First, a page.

Easter cactus, or Hatiora gaertneri, is a well-known spring-flowering cactus in the Cactaceae family that is grown for its vivid red blossoms that occur around Easter in the Northern Hemisphere. The closely related dwarf Easter cactus (Hatiora rosea) is a small, fragrant rose-pink flowering plant that is also grown. Both species are indigenous to Brazilian rainforests, where they thrive as epiphytes (on other plants).
Easter cactus has no spines and develops into a pendulous branched plant. The flattened cladodes (leafless photosynthetic units) with notched margins make up the segmented stems. The multiple petalsed, funnel-shaped blooms are typically borne near the terminal cladodes. For the best flower buds to develop, a period of cool weather (10 C, or roughly 50 F), throughout winter, is necessary.
What distinguishes a Christmas cactus from a Thanksgiving cactus, an Easter cactus, etc.?
The leaves of the Thanksgiving cactus (Schlumbergera truncata) have sharp protrusions that resemble crab claws. The leaves of the Christmas cactus (Schlumbergera bridgesti) have rounded or teardrop-shaped projections. The leaves of the Easter cactus (Schlumbergera gaertnerrii) have rounded edges.
Are Easter and Christmas cacti the same plant?
The Schlumbergera family includes the Christmas and Thanksgiving cactus, therefore their histories are extremely similar. Both of these are tropical cactus from Brazil’s rainforests. They were found by Allen Cunningham in the early 19th century, and the genus was named in honor of an unusual botanist by the name of Frederic Schlumberger.
Schlumberger has six different species, many of which have special holiday names. Every plant has a name that refers to the season in which it blooms in the Northern Hemisphere. The Christmas cactus blooms a little bit later than the Thanksgiving cactus. However, since they both bloom in their native countries from April to May, neither term is used for them there.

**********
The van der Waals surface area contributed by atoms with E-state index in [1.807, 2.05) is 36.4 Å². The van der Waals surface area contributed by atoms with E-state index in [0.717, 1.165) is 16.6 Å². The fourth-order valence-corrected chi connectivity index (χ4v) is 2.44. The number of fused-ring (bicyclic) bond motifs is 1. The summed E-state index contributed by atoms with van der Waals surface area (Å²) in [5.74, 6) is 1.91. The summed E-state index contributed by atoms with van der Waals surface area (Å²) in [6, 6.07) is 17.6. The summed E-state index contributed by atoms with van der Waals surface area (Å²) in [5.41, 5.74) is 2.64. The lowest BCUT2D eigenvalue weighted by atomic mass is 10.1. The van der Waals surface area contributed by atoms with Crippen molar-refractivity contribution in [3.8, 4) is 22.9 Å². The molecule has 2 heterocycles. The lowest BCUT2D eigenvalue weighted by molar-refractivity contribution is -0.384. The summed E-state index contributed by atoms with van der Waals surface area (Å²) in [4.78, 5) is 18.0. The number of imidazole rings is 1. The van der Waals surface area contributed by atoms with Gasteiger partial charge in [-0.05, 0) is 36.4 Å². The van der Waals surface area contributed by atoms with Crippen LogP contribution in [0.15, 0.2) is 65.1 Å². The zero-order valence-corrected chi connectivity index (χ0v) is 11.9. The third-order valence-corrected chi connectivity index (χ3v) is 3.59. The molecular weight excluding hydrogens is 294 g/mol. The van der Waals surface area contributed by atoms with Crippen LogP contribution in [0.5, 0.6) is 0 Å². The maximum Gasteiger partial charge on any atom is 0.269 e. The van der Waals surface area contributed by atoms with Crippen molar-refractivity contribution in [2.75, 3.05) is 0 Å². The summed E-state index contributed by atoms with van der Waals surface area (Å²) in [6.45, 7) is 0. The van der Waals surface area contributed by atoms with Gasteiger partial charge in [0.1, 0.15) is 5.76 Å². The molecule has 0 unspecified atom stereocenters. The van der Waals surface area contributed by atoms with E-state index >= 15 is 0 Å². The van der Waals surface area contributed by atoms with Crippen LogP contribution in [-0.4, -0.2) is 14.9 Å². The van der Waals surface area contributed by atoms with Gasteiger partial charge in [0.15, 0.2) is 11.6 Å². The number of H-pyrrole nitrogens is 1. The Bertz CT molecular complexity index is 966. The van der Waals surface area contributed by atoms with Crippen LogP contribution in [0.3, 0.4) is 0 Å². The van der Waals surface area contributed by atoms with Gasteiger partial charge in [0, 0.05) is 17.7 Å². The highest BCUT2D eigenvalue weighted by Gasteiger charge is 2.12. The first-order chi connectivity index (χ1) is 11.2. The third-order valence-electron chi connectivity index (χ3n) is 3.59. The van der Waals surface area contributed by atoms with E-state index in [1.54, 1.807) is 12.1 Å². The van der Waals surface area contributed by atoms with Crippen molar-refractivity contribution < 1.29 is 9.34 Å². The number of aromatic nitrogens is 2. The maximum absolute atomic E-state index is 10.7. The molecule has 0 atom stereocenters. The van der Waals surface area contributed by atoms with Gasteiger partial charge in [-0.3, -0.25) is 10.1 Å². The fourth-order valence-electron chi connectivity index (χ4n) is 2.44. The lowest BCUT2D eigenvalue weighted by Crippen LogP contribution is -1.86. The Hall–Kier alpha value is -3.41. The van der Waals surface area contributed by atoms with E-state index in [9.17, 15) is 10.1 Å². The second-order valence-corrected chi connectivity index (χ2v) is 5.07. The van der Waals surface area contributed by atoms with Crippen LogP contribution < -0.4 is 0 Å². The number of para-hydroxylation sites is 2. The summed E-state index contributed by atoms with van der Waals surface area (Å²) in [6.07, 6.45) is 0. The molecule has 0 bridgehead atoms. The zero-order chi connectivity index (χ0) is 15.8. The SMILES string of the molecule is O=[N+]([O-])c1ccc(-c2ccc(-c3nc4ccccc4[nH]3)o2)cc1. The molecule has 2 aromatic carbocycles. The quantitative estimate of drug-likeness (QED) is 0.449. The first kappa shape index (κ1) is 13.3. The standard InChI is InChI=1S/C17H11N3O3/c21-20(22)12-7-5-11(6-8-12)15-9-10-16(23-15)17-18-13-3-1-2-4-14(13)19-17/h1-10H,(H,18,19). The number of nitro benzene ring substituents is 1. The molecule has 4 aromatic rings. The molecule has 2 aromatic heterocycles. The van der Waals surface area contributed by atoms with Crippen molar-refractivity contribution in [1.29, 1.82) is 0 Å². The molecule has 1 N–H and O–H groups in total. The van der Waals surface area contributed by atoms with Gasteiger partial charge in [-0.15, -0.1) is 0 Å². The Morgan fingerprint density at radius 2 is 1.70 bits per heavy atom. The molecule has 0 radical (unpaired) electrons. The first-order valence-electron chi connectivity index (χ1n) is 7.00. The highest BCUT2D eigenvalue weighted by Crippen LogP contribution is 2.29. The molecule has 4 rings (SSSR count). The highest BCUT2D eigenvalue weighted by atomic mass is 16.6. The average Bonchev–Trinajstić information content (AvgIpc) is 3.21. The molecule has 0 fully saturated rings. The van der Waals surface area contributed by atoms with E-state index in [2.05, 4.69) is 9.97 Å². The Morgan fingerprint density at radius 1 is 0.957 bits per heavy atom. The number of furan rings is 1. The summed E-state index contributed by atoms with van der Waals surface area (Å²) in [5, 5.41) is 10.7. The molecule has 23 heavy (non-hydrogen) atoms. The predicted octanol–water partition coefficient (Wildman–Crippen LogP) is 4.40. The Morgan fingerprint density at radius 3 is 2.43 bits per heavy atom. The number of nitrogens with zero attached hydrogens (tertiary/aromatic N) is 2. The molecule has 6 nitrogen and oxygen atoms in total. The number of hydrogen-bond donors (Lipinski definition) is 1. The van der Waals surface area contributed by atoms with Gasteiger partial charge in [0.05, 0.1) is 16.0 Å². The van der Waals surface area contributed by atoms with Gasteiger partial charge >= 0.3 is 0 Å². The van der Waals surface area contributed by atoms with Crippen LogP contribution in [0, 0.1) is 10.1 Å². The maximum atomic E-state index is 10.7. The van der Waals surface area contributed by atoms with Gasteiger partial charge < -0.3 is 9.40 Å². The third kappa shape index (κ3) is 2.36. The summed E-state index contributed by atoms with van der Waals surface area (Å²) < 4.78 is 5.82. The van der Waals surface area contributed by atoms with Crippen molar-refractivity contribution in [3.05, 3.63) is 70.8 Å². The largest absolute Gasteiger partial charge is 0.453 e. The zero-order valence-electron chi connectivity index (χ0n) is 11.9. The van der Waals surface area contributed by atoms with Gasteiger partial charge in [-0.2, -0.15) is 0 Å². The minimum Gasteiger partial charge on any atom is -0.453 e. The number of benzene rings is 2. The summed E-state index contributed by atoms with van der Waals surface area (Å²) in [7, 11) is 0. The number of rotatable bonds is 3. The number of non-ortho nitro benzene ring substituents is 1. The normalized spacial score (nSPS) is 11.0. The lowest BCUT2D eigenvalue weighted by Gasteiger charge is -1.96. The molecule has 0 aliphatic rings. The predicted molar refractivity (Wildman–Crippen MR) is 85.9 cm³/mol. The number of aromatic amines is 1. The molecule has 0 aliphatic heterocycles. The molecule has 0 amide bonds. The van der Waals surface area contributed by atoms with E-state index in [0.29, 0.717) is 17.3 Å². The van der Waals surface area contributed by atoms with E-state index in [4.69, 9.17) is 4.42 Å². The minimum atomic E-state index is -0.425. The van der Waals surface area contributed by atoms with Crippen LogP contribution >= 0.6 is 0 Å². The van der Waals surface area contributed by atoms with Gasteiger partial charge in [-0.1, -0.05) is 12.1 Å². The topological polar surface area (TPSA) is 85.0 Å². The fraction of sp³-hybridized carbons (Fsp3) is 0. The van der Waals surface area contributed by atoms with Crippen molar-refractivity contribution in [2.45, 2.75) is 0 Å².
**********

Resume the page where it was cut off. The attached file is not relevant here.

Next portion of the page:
The Hatiora family includes the Easter cactus. You’ll notice the difference in watering later because this succulent is also from Brazil, but it comes from the drier jungles. Sadly, not much is known about how the Easter cactus was discovered. However, the Christmas and Thanksgiving cacti are likely to be in season at the same time.
What shades are Easter cacti available in?
If you want to add a little color to your house or garden, the Easter cactus is a great option, especially around the Easter holiday when this tropical cactus is noted for its stunning and profusion of star-shaped blooms. Flowers of this native to the Brazilian jungles range from white to scarlet to purple. The Easter cactus is well known for having a long lifespan and being simple to grow, making it a popular choice for both novice and seasoned houseplant enthusiasts.
How is an Easter cactus maintained?
You might be startled to learn that there is an Easter cactus that blooms in the spring after spending years encouraging a Christmas cactus to do so on time. I know I was when I stumbled upon a tiny potted plant in a nearby nursery that had adorable, tiny flower buds.
The Easter cactus, also known as Rhipsalidopsis gaertneri by knowledgeable horticulturists, is distinct from its relatives the Christmas cactus and the Thanksgiving cactus mostly due to the season in which it blooms and the nature of its leaves. They can be picky, demanding, and resistant when it comes to flowering on command until their expectations are met, yet these various plants also share a lot in common.
Care and Feeding: To get the Easter cactus to bloom on schedule, place it in an area where daily and nighttime temperatures vary by as much as 20 degrees. It will grow in bright, indirect light (sun or shade). Give it a balanced fertilizer twice a month and water it when the soil seems dry to the touch.
Design Advice: Match a white Easter cactus with a creamy-colored planter that matches its flower buds in hue. My-shaped Ben Wolff White Clay Pot with Saucer costs $62.50.
Easter cactus won’t bloom again until the following spring when its current flowering period is over. If it’s root-bound, you can repot it in the interim, and you can prune it anyway you like.